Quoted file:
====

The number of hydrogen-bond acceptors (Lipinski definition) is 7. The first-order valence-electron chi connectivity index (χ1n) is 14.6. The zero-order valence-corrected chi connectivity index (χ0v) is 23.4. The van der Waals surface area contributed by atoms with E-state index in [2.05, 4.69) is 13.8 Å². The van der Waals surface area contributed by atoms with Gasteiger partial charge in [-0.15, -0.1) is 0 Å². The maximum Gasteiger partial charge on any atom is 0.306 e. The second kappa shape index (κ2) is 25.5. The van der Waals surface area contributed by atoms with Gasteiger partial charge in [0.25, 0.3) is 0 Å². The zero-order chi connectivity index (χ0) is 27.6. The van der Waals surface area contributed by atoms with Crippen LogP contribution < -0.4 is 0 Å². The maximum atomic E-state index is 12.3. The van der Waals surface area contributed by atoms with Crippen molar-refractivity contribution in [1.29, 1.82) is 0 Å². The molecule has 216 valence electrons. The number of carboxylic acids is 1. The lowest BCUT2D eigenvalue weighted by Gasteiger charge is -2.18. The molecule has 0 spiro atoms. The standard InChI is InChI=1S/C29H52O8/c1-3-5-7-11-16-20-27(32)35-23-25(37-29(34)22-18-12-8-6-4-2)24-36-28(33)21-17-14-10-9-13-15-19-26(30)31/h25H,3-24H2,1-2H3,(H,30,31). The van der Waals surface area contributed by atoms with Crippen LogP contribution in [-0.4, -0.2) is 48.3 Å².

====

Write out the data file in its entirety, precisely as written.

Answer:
The number of hydrogen-bond acceptors (Lipinski definition) is 7. The first-order valence-electron chi connectivity index (χ1n) is 14.6. The zero-order valence-corrected chi connectivity index (χ0v) is 23.4. The van der Waals surface area contributed by atoms with E-state index in [2.05, 4.69) is 13.8 Å². The van der Waals surface area contributed by atoms with Gasteiger partial charge in [-0.15, -0.1) is 0 Å². The maximum Gasteiger partial charge on any atom is 0.306 e. The second kappa shape index (κ2) is 25.5. The van der Waals surface area contributed by atoms with Gasteiger partial charge in [0.25, 0.3) is 0 Å². The zero-order chi connectivity index (χ0) is 27.6. The van der Waals surface area contributed by atoms with Crippen LogP contribution < -0.4 is 0 Å². The maximum atomic E-state index is 12.3. The van der Waals surface area contributed by atoms with Crippen molar-refractivity contribution in [1.29, 1.82) is 0 Å². The molecule has 216 valence electrons. The number of carboxylic acids is 1. The lowest BCUT2D eigenvalue weighted by Gasteiger charge is -2.18. The molecule has 0 spiro atoms. The standard InChI is InChI=1S/C29H52O8/c1-3-5-7-11-16-20-27(32)35-23-25(37-29(34)22-18-12-8-6-4-2)24-36-28(33)21-17-14-10-9-13-15-19-26(30)31/h25H,3-24H2,1-2H3,(H,30,31). The van der Waals surface area contributed by atoms with Crippen LogP contribution in [-0.4, -0.2) is 48.3 Å².